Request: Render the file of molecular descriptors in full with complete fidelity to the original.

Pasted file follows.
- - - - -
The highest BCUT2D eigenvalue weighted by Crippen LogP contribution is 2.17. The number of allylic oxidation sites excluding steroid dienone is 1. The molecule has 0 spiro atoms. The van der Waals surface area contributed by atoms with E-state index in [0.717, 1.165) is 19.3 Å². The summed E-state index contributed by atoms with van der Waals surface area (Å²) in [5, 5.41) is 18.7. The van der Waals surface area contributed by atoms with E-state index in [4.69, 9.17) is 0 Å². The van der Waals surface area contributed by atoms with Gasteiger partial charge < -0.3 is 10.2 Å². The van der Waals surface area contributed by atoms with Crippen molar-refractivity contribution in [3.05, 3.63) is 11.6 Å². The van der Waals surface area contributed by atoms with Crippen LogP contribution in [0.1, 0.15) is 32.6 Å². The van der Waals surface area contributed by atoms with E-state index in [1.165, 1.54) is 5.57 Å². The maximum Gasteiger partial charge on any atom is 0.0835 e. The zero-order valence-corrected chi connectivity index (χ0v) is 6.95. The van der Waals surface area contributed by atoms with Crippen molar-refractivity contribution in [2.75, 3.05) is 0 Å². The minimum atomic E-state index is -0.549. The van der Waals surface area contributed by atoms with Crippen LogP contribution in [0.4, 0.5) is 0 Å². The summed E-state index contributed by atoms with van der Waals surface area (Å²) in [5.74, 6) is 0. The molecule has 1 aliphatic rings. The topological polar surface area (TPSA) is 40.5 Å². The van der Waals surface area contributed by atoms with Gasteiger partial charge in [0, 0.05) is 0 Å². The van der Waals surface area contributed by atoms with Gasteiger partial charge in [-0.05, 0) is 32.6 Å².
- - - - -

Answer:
The highest BCUT2D eigenvalue weighted by Crippen LogP contribution is 2.17. The number of allylic oxidation sites excluding steroid dienone is 1. The molecule has 0 spiro atoms. The van der Waals surface area contributed by atoms with E-state index in [0.717, 1.165) is 19.3 Å². The summed E-state index contributed by atoms with van der Waals surface area (Å²) in [5, 5.41) is 18.7. The van der Waals surface area contributed by atoms with E-state index in [4.69, 9.17) is 0 Å². The van der Waals surface area contributed by atoms with Gasteiger partial charge < -0.3 is 10.2 Å². The van der Waals surface area contributed by atoms with Crippen molar-refractivity contribution in [3.05, 3.63) is 11.6 Å². The van der Waals surface area contributed by atoms with Crippen LogP contribution in [0.1, 0.15) is 32.6 Å². The van der Waals surface area contributed by atoms with E-state index in [1.165, 1.54) is 5.57 Å². The maximum Gasteiger partial charge on any atom is 0.0835 e. The zero-order valence-corrected chi connectivity index (χ0v) is 6.95. The van der Waals surface area contributed by atoms with Crippen molar-refractivity contribution in [2.75, 3.05) is 0 Å². The minimum atomic E-state index is -0.549. The van der Waals surface area contributed by atoms with Crippen LogP contribution in [0.4, 0.5) is 0 Å². The summed E-state index contributed by atoms with van der Waals surface area (Å²) in [5.74, 6) is 0. The molecule has 1 aliphatic rings. The topological polar surface area (TPSA) is 40.5 Å². The van der Waals surface area contributed by atoms with Gasteiger partial charge in [0, 0.05) is 0 Å². The van der Waals surface area contributed by atoms with Gasteiger partial charge in [-0.05, 0) is 32.6 Å².